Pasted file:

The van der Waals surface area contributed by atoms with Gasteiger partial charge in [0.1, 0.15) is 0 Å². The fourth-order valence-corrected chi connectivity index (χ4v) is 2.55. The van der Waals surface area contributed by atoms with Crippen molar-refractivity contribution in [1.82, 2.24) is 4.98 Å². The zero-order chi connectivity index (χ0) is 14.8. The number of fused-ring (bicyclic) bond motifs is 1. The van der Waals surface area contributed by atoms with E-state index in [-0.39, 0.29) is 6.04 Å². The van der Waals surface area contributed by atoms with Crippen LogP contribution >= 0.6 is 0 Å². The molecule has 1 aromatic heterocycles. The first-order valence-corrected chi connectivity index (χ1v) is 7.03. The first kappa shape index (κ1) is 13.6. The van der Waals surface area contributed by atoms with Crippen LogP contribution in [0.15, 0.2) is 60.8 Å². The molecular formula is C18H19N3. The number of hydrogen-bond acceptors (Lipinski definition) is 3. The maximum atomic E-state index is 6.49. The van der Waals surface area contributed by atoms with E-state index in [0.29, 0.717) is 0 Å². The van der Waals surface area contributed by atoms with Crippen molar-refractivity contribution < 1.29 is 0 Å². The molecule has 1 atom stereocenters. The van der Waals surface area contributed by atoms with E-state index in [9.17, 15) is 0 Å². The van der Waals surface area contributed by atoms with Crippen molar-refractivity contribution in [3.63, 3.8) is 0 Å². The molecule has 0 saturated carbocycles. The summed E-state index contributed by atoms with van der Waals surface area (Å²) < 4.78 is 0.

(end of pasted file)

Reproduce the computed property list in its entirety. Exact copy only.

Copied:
The van der Waals surface area contributed by atoms with Gasteiger partial charge in [0.1, 0.15) is 0 Å². The fourth-order valence-corrected chi connectivity index (χ4v) is 2.55. The van der Waals surface area contributed by atoms with Crippen molar-refractivity contribution in [1.82, 2.24) is 4.98 Å². The zero-order chi connectivity index (χ0) is 14.8. The number of fused-ring (bicyclic) bond motifs is 1. The van der Waals surface area contributed by atoms with E-state index in [-0.39, 0.29) is 6.04 Å². The van der Waals surface area contributed by atoms with Crippen LogP contribution >= 0.6 is 0 Å². The molecule has 1 aromatic heterocycles. The first-order valence-corrected chi connectivity index (χ1v) is 7.03. The first kappa shape index (κ1) is 13.6. The van der Waals surface area contributed by atoms with Crippen LogP contribution in [0.15, 0.2) is 60.8 Å². The molecular formula is C18H19N3. The number of hydrogen-bond acceptors (Lipinski definition) is 3. The maximum atomic E-state index is 6.49. The van der Waals surface area contributed by atoms with E-state index in [0.29, 0.717) is 0 Å². The van der Waals surface area contributed by atoms with Crippen molar-refractivity contribution < 1.29 is 0 Å². The molecule has 1 atom stereocenters. The van der Waals surface area contributed by atoms with E-state index in [9.17, 15) is 0 Å². The van der Waals surface area contributed by atoms with Crippen molar-refractivity contribution in [3.63, 3.8) is 0 Å². The molecule has 0 saturated carbocycles. The summed E-state index contributed by atoms with van der Waals surface area (Å²) < 4.78 is 0.